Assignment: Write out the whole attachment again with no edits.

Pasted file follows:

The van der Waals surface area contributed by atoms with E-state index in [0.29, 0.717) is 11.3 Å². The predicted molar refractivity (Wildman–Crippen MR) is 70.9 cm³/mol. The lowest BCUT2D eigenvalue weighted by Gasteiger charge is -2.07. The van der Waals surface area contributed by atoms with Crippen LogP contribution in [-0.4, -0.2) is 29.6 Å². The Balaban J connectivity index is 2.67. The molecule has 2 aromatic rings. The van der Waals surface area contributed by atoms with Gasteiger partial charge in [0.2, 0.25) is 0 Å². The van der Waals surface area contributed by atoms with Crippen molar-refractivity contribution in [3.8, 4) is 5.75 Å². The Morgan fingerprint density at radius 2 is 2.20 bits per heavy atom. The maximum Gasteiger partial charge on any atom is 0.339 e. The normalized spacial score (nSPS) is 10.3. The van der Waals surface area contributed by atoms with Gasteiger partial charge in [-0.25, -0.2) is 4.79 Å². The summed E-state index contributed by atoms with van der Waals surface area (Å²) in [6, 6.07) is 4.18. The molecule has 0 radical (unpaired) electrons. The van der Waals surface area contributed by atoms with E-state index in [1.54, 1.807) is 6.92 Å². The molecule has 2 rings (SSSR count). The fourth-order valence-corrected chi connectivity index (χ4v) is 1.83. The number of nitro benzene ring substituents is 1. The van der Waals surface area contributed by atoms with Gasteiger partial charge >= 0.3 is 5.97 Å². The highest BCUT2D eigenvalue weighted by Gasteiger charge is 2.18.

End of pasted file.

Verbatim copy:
The van der Waals surface area contributed by atoms with E-state index in [0.29, 0.717) is 11.3 Å². The predicted molar refractivity (Wildman–Crippen MR) is 70.9 cm³/mol. The lowest BCUT2D eigenvalue weighted by Gasteiger charge is -2.07. The van der Waals surface area contributed by atoms with Crippen LogP contribution in [-0.4, -0.2) is 29.6 Å². The Balaban J connectivity index is 2.67. The molecule has 2 aromatic rings. The van der Waals surface area contributed by atoms with Gasteiger partial charge in [0.2, 0.25) is 0 Å². The van der Waals surface area contributed by atoms with Crippen molar-refractivity contribution in [3.8, 4) is 5.75 Å². The Morgan fingerprint density at radius 2 is 2.20 bits per heavy atom. The maximum Gasteiger partial charge on any atom is 0.339 e. The normalized spacial score (nSPS) is 10.3. The van der Waals surface area contributed by atoms with Gasteiger partial charge in [-0.25, -0.2) is 4.79 Å². The summed E-state index contributed by atoms with van der Waals surface area (Å²) in [6, 6.07) is 4.18. The molecule has 0 radical (unpaired) electrons. The van der Waals surface area contributed by atoms with E-state index in [1.54, 1.807) is 6.92 Å². The molecule has 2 rings (SSSR count). The fourth-order valence-corrected chi connectivity index (χ4v) is 1.83. The number of nitro benzene ring substituents is 1. The van der Waals surface area contributed by atoms with Gasteiger partial charge >= 0.3 is 5.97 Å². The highest BCUT2D eigenvalue weighted by Gasteiger charge is 2.18.